I like minis games. I’m not hardcore about it or anything, but I enjoy them. I play Heroclix at my local store and I have, at one time or another been into Warhammer 40K, War Machine, Malifaux, Mage Knight, and a few others. I like simple minis games (which is why Mage Knight appealed so strongly to me when it was first released) and I like skirmish style games over “army” style games.
All this is to say, I was determined not to get into another minis game.
Attack Wing changed my mind. I’ve been playing since it came out – probably have about ten games under my belt at this point and I’ve yet to even come close to winning one – and I’m hooked. Is it a perfect game? No. Is it a great game with a lot of potential? Absolutely. So here’s my two cents about D&D Attack Wing.
First, if you are interested in the game, you can download the rulebook here.
So, Attack Wing is this crazy idea for a game based off a similar system used for the Star Wars X-Wing game of starship battles. The starter set comes with a Red, Blue, and Copper Dragon (the forces of good are so far underrepresented in this game) and the game plays decently right out of the box. That’s a major plus in its favor. You can play with just the starter items and have a good experience and you can play against another player if you both just own a starter and have a good experience.
The system is set up in such a way that you build a force (as you would in most minis games) based on point values from the various creatures you command. There are no “factions” and alignments can be mixed on the same team. This is a big thing for me. I like that I can play a Frost Giant and my Elves together or a Hobgoblin Troop with my Copper Dragon. I can see value in factions and team-building restrictions but for a D&D game they always feel somewhat artificial (like the factions in the last iteration of Chainmail). The basic creatures or troops come in two versions — a “named” version which is unique and more powerful — or a “generic” version which is less powerful, you can play multiples of, and which costs fewer points. Again, I’m fond of this set up as it allows for greater customization and allows for playing interesting combinations. For example, if I ever had the pieces, I’d love to try a build that is just the “named” Frost Giant and two “generic” Frost Giants with a few upgrades. Just to see how that would go.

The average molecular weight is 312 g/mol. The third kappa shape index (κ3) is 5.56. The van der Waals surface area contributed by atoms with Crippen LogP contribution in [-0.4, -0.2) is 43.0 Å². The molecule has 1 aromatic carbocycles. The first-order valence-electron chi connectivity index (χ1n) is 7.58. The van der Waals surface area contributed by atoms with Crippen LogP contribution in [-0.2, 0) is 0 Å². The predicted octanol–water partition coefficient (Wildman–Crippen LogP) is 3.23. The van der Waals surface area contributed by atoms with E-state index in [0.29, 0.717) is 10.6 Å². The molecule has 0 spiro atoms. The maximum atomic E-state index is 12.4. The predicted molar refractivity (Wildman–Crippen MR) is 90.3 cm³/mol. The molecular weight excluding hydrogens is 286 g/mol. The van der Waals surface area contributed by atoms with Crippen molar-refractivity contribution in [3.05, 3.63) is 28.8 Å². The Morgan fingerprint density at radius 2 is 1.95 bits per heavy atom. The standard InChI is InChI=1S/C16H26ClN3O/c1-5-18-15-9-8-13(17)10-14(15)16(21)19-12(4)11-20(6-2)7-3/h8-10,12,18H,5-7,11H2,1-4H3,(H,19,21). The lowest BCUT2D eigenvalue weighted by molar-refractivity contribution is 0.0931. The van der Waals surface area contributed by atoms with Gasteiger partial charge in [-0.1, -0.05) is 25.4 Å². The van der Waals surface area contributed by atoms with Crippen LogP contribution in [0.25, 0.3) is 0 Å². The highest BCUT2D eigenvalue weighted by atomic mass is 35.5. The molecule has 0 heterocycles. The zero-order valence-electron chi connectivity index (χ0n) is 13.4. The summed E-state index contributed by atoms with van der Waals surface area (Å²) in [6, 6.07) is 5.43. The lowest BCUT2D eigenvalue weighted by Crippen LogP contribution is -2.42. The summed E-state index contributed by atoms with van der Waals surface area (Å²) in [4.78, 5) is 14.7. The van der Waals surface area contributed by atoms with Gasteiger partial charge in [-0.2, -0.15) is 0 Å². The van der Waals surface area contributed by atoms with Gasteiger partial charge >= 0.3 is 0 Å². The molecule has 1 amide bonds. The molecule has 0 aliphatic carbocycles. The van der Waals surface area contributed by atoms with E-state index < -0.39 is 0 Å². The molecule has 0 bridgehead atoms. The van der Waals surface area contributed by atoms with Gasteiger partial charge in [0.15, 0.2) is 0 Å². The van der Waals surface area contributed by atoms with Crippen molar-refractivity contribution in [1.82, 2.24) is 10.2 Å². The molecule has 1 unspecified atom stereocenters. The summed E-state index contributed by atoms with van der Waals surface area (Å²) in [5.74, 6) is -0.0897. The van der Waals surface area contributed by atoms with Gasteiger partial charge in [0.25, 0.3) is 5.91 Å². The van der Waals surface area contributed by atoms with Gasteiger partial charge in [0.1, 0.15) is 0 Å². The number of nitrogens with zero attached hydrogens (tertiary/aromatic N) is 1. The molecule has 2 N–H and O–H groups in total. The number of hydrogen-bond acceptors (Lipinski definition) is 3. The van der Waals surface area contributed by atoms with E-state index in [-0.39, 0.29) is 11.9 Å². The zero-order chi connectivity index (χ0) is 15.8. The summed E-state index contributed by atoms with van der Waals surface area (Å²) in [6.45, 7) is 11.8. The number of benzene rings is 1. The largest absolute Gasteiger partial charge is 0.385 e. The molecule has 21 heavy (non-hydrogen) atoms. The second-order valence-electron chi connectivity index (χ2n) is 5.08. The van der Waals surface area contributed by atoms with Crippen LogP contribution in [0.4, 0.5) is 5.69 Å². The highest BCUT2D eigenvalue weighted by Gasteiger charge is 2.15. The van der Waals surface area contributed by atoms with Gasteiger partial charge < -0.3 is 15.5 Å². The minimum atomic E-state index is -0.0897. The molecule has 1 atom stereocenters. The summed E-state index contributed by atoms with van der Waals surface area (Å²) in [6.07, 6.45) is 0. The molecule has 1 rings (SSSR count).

You then further customize the force using upgrades from various categories. Dragons have some of their own upgrades, some upgrades only work with hobgoblins, some only with wraiths… but each pack also includes several abilities with broad application – such as arcane spells that can be used by other casters, etc. One of the coolest parts is the extra troops that can be added, like an Elf Leader or a Hobgoblin Shaman that are upgrades to a troop unit. It will be interesting when other troops are released because the upgrade to the troop can be added to other troop units – as long as they match alignment.
Once you build your force (Attack Wing uses the term Legion Building) you then play on a 3×3 board (for an average sized game) using measurement rulers to measure out the movement from predetermined maneuvers. If you’ve played the X-Wing game or any of the Wings of… games, then this will feel familiar to you. You maneuver, do actions, do attacks, and then do it all over again. Ground and air forces interact well and in interesting ways, and the mechanics of level as initiative for movement and attacking are well thought out.